Propane items, like the furnace, stove top, and water heater, should all also work ANYTIME, as they are linked to the 12v system since they need a 'spark' to start the process of heating... a flame, and a fan for the furnace.

120v items are different, though, as they are part of the Shore Power or Generator power systems, as everything 120v can be powered by these two sources, whether the Air Conditioners, electric Water Heater, engine Block Heater(if you have one), and all the other items that 'plug into' a residential outlet, such as fridge, microwave, etc.
When you 'UNPLUG' from shore power, or turn off the generator, you will NOT be able to continue to enjoy the roof Air Condtioners, and the electric Water Heater, etc., because these items draw too large Amperage, and therefore are dropped from the 'Inverter' equation.... Your breaker box should give you a hint as to what items are on the Inverter, and which are not. Some factories only provide an inverted outlet for the fridge, and others will also include one in the bedroom...while others with larger inverter will have ALL the outlets on the Inverter - such as mine.

Now, the Inverter/Charger is the critical link, allowing those two mentioned power sources to CHARGE your batteries, and therefore 'invert' 12v battery power to the 120v power items that need them - essential any OUTLETS that you plug something into, including the fridge, the microwave, computers, tvs, satellite receivers, etc.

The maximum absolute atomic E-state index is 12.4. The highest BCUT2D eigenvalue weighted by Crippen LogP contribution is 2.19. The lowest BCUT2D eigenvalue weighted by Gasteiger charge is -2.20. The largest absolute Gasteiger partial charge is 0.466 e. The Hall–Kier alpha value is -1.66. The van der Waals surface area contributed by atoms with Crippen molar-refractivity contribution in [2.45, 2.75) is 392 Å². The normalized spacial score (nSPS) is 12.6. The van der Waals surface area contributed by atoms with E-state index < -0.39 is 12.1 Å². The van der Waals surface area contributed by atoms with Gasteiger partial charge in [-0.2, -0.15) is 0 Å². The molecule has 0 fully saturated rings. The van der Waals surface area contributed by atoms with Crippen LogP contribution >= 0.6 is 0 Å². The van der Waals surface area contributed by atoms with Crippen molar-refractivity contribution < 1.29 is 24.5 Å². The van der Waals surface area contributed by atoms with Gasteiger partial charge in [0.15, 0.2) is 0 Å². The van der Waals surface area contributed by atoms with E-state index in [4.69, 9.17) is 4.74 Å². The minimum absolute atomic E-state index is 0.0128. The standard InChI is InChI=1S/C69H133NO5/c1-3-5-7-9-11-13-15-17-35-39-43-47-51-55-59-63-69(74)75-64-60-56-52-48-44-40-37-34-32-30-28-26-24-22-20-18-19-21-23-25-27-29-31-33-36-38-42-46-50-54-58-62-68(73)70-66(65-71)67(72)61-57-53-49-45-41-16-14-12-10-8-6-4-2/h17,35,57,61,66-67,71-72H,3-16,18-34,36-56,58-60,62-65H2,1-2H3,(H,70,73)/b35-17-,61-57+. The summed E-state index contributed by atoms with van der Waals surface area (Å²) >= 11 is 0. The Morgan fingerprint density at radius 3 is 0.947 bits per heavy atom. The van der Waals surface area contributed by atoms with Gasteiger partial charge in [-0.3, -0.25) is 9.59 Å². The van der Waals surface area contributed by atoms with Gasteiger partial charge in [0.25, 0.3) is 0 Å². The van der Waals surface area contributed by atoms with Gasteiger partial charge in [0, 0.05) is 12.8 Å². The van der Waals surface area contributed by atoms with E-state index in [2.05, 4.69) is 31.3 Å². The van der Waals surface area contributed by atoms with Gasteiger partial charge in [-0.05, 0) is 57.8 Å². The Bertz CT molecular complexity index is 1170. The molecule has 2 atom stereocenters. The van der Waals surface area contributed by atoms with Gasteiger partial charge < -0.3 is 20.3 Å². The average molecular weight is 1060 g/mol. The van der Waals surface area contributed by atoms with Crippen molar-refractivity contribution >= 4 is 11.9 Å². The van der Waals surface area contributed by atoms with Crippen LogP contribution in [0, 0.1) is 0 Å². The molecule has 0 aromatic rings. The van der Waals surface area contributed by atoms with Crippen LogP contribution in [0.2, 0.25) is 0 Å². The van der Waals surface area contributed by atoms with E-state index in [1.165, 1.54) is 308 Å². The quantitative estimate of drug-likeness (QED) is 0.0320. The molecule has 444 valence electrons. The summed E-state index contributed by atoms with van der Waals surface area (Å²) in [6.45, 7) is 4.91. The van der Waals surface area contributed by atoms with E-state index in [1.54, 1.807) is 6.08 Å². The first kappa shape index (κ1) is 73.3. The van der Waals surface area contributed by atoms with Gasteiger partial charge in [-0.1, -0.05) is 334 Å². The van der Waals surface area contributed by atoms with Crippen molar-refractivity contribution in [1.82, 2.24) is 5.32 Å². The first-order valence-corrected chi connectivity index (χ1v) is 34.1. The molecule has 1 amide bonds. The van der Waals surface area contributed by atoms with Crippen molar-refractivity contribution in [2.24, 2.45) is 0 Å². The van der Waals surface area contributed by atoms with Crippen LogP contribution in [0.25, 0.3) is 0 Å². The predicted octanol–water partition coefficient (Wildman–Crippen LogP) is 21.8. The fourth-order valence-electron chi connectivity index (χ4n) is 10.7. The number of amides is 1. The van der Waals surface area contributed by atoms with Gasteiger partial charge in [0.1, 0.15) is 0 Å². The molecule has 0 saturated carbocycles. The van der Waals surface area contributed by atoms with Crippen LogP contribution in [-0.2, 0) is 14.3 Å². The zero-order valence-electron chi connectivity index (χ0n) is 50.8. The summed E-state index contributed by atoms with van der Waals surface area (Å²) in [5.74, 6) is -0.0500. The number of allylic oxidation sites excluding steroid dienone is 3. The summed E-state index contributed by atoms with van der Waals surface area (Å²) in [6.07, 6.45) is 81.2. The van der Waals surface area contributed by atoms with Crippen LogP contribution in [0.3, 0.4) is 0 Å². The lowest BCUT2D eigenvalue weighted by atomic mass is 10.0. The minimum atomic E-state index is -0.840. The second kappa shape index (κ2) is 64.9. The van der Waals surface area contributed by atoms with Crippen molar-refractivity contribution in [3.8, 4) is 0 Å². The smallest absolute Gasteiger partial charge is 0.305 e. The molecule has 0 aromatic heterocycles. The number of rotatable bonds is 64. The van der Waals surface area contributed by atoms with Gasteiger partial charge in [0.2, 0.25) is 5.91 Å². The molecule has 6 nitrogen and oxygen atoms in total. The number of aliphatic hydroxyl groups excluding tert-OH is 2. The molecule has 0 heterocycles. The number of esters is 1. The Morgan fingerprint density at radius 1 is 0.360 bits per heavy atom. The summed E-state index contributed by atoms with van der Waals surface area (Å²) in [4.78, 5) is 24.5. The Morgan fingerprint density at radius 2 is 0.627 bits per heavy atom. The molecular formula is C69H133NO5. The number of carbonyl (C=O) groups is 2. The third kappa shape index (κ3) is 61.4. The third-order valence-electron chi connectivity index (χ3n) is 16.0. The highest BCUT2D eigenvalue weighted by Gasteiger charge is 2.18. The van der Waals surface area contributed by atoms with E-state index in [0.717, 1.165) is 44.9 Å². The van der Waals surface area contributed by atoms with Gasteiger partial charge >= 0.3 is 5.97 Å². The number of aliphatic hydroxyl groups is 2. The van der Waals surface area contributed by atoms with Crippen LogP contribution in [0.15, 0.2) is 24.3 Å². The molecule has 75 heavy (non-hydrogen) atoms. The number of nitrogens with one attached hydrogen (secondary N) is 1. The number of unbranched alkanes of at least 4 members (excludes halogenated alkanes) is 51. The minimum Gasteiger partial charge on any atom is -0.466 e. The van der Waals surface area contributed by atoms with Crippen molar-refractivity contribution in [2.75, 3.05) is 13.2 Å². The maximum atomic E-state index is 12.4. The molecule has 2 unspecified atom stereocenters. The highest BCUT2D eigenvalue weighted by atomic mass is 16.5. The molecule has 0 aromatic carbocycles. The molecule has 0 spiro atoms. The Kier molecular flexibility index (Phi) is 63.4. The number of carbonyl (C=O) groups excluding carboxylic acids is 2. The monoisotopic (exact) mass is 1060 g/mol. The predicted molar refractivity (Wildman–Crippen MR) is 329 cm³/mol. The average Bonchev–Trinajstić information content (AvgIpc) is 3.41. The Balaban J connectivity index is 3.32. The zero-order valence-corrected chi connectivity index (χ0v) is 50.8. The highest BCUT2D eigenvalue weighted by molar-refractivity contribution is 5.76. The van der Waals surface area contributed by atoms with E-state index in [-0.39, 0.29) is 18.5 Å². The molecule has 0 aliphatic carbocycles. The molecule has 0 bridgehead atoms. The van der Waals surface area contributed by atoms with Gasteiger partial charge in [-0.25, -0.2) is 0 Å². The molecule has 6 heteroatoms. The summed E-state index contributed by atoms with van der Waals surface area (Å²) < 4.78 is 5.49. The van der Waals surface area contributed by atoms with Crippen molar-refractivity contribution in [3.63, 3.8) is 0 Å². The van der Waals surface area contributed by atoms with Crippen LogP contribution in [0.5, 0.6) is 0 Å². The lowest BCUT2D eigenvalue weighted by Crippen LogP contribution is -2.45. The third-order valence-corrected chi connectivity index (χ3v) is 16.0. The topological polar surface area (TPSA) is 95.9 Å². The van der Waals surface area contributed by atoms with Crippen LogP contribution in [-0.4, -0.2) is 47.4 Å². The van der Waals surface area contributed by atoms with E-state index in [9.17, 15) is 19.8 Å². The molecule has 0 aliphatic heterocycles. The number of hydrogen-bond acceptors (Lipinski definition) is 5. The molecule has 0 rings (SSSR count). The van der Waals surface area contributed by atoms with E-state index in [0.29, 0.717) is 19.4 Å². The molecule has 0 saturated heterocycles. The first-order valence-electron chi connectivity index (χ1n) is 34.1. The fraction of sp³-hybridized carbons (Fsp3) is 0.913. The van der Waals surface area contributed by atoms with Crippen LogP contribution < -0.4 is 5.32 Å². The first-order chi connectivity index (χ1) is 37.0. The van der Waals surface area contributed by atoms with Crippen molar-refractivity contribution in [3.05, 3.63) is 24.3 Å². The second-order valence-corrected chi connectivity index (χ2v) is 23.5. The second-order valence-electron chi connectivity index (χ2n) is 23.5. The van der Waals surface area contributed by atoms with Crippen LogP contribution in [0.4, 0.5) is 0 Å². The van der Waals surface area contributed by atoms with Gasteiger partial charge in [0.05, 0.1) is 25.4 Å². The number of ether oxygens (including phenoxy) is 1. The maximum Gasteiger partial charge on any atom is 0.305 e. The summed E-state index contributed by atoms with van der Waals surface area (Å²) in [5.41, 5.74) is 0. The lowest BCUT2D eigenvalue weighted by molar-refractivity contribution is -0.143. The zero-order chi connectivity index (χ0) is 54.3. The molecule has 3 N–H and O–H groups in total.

Many, many campers, trailers, popups, and other types of RVs have NEVER had an inverter, so it's really a very nice addition to the experience, giving you more 'comfort' while camping, though there are some limitations without Shore or Generator power, such as size and number of batteries, and whether the batteries are fully charged when the inverter starts 'using' them. Solar can help, but even it has it's drawbacks, as the upfront cost is fairly expensive for the amperage it provides, mounting them is a question, and the extent of 'sun hours' is not always predictable - especially if you park in the shade!